Home / General / The Court and the ACA

The Court and the ACA


As Paul mentioned, as expected the Supreme Court will be hearing the case. Perhaps the most interesting thing is that the Court will be having a longer-than-usual argument about the severability issue alone. I think this should make clear that there is a very real chance that the Supreme Court will strike down at least part of the bill, and also that the possibility of striking down the whole bill is in play.

The stakes of this issue are huge — I believe you would have to go back to the New Deal to find a central part of the domestic agenda of a new President struck down so quickly. More thoughts on this tomorrow.

...typically valuable summary by Liptak.

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  • Glenn

    your link is to a typically valuable summary by Lemieux.

    • Scott Lemieux

      Link corrected to comply with truth in advertising laws and the Eighth Amendment.

  • seeker6079

    It’s a shame that Obama isn’t a daring or ruthless man. If SCOTUS strikes down the plan then a more dynamic President would move to FDR’s “what’s so magic about 9?” position, which is enormously appealing.

    • djw

      Of course, in the context of the modern Senate, calling that bluff would be remarkably easy.

      • Scott Lemieux

        I dunno — the Republican House would probably be happy to add 8 slots, and then Republicans in the Senate can just filibuster until there’s a Republican president.

        Seriously, this is up there with “Ben Nelson would have voted for single-payer if Obama had just promised to campaign extra hard!”

        • Hogan

          Never mind that it pretty much blew up in FDR’s face the first time it was tried. But it blew up boldly!

          • TT

            I guess you could say that FDR “lost well”, so that by the latter Truman Administration the Congress was champing at the bit to vastly increase the size of the Supreme Court. Oh wait….

          • Murc

            Wait, it did?

            My historical impression had always been that the court-packing scheme, as a political gambit, WORKED. FDR and his allies (you know, the people who were campaigning on ‘I will vote to expand the SC if elected’) had no especial interest in the size of the court, only that it would stop fucking with the New Deal. The SC backed down. It stopped striking down New Deal legislation. That would seem to indicate that it worked.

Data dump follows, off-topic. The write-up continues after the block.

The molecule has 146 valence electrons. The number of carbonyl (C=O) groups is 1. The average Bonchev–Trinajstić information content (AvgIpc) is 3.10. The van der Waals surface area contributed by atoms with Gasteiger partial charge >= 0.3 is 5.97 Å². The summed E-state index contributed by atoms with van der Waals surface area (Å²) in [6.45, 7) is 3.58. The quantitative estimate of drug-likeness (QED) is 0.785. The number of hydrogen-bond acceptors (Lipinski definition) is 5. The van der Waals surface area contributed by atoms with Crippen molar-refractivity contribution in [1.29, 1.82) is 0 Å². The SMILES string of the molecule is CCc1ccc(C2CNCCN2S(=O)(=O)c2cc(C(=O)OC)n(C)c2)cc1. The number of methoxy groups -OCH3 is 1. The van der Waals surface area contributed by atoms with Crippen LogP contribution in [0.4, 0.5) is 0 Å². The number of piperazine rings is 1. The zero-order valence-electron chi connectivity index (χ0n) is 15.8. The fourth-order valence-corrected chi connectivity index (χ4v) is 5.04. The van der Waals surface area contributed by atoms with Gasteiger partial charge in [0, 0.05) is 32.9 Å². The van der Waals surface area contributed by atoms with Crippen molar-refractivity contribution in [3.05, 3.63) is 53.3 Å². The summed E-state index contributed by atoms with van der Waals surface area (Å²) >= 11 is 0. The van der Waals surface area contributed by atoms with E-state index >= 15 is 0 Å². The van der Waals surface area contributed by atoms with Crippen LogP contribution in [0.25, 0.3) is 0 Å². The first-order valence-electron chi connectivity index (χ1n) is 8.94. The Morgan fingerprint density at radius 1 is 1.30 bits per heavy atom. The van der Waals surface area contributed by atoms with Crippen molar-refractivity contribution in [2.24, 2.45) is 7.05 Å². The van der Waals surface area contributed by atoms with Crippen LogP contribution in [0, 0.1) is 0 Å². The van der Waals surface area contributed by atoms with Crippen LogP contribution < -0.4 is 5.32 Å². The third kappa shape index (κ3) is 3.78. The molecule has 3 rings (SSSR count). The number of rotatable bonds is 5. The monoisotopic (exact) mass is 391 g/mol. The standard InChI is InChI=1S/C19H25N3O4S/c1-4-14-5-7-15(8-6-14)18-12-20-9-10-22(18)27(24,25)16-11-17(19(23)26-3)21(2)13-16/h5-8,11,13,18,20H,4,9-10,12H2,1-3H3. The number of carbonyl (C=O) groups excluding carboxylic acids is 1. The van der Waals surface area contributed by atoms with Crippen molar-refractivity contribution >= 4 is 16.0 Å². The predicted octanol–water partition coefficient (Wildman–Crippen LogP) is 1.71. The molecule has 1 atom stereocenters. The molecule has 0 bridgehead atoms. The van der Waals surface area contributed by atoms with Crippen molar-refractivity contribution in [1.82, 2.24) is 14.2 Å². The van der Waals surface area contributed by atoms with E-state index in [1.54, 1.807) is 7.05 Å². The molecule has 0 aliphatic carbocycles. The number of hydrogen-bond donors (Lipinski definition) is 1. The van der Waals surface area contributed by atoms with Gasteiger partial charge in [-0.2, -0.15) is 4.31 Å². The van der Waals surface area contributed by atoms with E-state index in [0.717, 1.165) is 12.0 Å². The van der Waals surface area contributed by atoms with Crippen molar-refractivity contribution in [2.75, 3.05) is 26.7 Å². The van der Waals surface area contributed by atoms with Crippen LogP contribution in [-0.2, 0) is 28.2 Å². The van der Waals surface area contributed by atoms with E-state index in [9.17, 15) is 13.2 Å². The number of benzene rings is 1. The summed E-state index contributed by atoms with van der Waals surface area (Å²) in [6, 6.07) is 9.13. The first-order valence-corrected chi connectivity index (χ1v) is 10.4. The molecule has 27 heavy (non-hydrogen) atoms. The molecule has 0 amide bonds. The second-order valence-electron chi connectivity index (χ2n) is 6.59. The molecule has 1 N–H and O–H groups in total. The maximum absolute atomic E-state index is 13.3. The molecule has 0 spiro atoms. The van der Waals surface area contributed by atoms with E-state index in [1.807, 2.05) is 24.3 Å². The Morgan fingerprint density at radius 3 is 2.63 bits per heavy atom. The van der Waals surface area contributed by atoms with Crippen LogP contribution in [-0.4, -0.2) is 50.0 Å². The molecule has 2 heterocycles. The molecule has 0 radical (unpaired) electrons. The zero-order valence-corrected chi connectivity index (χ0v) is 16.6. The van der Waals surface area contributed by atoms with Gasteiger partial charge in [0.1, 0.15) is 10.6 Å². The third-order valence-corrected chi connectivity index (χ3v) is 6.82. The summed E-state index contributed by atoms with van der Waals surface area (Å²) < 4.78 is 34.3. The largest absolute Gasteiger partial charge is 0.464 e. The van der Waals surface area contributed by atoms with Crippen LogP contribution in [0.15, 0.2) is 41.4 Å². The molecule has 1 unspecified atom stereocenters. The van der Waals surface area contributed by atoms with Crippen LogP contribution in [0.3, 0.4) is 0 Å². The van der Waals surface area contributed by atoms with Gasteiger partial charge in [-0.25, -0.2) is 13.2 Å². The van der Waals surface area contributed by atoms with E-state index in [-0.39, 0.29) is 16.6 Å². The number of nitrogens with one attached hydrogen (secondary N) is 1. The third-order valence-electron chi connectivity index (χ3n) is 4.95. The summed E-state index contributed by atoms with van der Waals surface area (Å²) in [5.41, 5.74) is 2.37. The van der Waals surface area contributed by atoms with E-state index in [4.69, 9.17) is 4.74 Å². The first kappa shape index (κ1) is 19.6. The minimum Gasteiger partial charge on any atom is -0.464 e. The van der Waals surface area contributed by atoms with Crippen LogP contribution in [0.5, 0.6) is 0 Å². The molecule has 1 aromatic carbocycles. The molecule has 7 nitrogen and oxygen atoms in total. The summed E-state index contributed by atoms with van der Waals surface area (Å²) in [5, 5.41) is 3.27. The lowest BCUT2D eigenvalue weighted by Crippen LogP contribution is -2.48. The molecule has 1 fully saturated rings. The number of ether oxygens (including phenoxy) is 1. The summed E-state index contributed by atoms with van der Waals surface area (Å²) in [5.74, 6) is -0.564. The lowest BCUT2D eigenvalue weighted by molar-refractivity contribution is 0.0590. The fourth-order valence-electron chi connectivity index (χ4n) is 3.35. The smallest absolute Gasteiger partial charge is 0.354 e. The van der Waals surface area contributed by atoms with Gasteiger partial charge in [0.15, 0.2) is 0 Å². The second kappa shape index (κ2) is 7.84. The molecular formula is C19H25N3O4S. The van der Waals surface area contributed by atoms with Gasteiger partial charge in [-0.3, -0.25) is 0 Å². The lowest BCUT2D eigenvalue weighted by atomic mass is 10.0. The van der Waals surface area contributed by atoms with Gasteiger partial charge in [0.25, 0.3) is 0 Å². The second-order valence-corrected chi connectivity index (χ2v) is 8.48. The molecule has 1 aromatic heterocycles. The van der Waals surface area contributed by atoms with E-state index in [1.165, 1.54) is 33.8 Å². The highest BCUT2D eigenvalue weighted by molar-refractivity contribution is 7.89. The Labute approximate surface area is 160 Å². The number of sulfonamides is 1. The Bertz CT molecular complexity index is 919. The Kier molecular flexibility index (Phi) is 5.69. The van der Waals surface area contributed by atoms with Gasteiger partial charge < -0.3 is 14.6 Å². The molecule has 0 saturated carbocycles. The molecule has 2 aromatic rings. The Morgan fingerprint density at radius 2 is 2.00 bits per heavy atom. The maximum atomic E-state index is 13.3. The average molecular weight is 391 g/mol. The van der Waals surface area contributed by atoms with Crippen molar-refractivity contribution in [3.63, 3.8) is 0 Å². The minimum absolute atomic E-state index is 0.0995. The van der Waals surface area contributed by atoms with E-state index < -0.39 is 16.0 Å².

(This is in no way an endorsement of Obama trying the same thing in a radically different political environment with far fewer allies in Congress and a massive public shift in what is and isn’t politically appropriate. It also in no way implies that Obama would want to try it; I doubt he believe such a maneuver would be a legitimate exercise of political force.)

            • They had already decided to uphold the Wagner Act before FDR won re-election. Decision was just announced later.

        • Bart

          Just like Bush v Gore was declared by the Court to be a “one-off”, expansion of the Court by two members could be declared to be temporary with a sunset date and by-pass of Senate approval.

  • Does it really tell us there’s a real chance of striking at least part of it down? Or that 4 justices think there’s a real chance of striking at least part of it down?

    • rea

      No. It tells us there’s a conflict among circuits, which we knew already.

      • efgoldman

        But they announced they were considering only the 11th, which was the only one of the three striking it down, and on fairly narrow grounds.
        I think the four think they can sink it; we’ll see if Kennedy has any balls left.

  • Anderson

    I don’t read anything bad for the law into the time allotted — these are complex issues, and they sure couldn’t be squeezed into a single hour.

    I also think the Court wants to be seen as taking the case Very, Very Seriously, by both sides of the political spectrum.

    • Scott Lemieux

      It’s not so much the total time as the 90 minutes on severability that makes me nervous.

      • John F

        why? striking down the mandate while leaving the rest intact would terrorize the insurance industry into supporting the public option- kind of an assigned risk pool…

        • timb

          striking down the mandate and not severing the rest brings us single payer in no time

        • Murc

          I think Scott is saying that devoting an unusual amount of time to severability is worrying because that makes it more likely the Court will decide the ACA is inseverable and nuke the whole thing. I’d be inclined to agree; I know that when I suddenly switch to thinking long and hard about something I’d usually dismiss out of hand, I’m more likely to do that thing.